Interview with Camping and Caravanning – care for your camping gear
As we look forward to the Easter holidays and a chance to get back onto the campsite, Nikwax interviewed keen campers, Camping and Caravanning magazine, to bring you the best advice on how to look after your tent this season. Stuart Kidman, Editor of Camping and Caravanning – the official magazine of The Friendly Club – explains how best to care for your camping gear for this year’s breaks.
Stuart, we’re all in the midst of digging out our tents and camping equipment in preparation for the Easter holidays. How and where should we have stored all of our gear over the winter to ensure it’s at its best?
If you want your kit to last a decent amount of time, you should ensure before retiring it for the season that it has been washed, or at least cleaned, and then crucially it must be dried thoroughly. It needs to be stored in a dry environment, away from any possible damp or pests. I store mine in the garage on some steel shelving units, which helps keep items like my tents and sleeping bags fresh for when I dig them out again after some time off. A shed or the loft is a good alternative to stash things. It also doesn’t hurt to stow kit in plastic bin liners, which will help protect it further.
Before we set off on our first camping trip of the year, what should we do with our tent and sleeping bag?
Give them a good airing. If they’ve been stored for a few months without use, they could be a bit musty, and it’s essential to check they haven’t been damaged by anything without your knowledge. You’re much better off finding any nasty surprises when you’re still at home, rather than discovering them at your campsite.
How long do you tend to keep your camping equipment and gear before replacing it?
Really good equipment can last for years, if cared for properly. Three or four of my ‘go-to’ camping items are things I’ve had for several years, and they’ve stood the test of time. But I’ve made sure to look after them by cleaning them and reproofing when necessary. Like more or less anything in life, you get what you pay for. Better kit costs more and is easier to look after in the long term, while less expensive kit might only be good for limited use before it needs replacing.
Why use a protection product like Nikwax’s Tent and Gear Solarproof®?
With kit care, you need to know the product you’re using is actually going to have the desired effect. What I like about Nikwax is that the company has more than 40 years’ experience in this sector, so I know the people behind its products design them carefully to specifically benefit tent campers and hikers like me. Plus I think it’s particularly good that the products are not harmful to the environment, which I know is important to a lot of campers. I wouldn’t clean or care for any of my camping kit with a product that I didn’t know was trusted in the camping world.
If we do have a good summer, is it important to protect your tent from the sun as well as the wind and the rain?
All kit, no matter how good it is or how much money you spent on it, will degrade over time and that means it might lose its water repellency or the fabric may start to fade under the effects of UV exposure. Using reproofing and solar care products could add years to the life of your tent by protecting it from the effects of UV light and ensuring the fabric stays waterproof, especially around the seams, where leaks are most common. There’s different types of care solution for different tent fabrics too, so it’s great to know there’s a product for every occasion.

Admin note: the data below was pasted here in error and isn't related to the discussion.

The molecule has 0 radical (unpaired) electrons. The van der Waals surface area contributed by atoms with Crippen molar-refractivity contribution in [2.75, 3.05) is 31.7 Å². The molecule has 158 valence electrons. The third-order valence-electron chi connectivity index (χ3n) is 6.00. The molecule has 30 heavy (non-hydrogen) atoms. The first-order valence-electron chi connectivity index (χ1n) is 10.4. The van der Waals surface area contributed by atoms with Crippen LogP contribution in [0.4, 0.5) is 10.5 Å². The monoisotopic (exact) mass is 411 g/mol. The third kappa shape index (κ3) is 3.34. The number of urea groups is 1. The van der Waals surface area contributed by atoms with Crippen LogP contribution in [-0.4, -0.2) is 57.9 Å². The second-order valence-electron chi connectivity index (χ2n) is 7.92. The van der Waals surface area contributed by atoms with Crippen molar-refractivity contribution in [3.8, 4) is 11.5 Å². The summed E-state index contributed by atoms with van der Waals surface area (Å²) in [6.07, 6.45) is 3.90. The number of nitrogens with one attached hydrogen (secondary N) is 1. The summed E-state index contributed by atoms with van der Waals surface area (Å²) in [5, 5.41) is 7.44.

After each camping trip, how should we look after our tent and equipment – bearing in mind we might want to get it back out again before the end of the season?
I try to make sure my tent goes back in one bag with all the pegs, poles and guy lines stuffed inside. It would be a small disaster to arrive on site without any one element of my tent, and these things are easy to forget about when stowing it away for a long period. If a pole breaks or a peg goes missing, I do my best to replace or repair it straight away; otherwise the odds are I’ll forget about it. Caring for the tent in between camping trips becomes a bit of a habit after a while and ensures my next trip goes all the smoother when it comes around.
What if you have had to pack up in the rain?
We live in Britain, so of course we’re going to have pack up in the rain from time to time. The most important thing is to make sure the tent is thoroughly dry before you stow it away. I carry a large dry bag with me on camping trips which provides a great place to throw the tent if it’s wet. That way I can quickly get out of the rain and not have to worry about rolling the tent up in a particular way to fit back into its regular bag. When I get home I check the forecast for a sunny day and leave the tent out all day to dry, or if it continues to rain, I hook it over some clothes airers in the garage for a couple of days. In more extreme cases, when a big tent has been utterly soaked, I’ve spread it out on my kitchen floor and used a dehumidifier to dry it within a few hours.
Where are you heading off to this Easter? Any trips under canvas planned?
Where to start? I have plans to visit the Cairngorms and Loch Ness soon, but I may end up in Dorset instead! I love the area around Charmouth and Lyme Regis, so I will probably encourage the family to join me there for hopefully a spot of sunshine on our Charmouth Club Site.
And what’s your number one top care tip for camping in a tent?
When you come to pack the tent away, hopefully in the dry, make sure you use the poles’ weight to roll the fabric up. Fold the tent widthways in such a way that it matches the poles’ length, then roll from the back of the tent to the front. The poles weigh the fabric down as you roll, keeping the whole package compact and making it much easier to get back in the bag!
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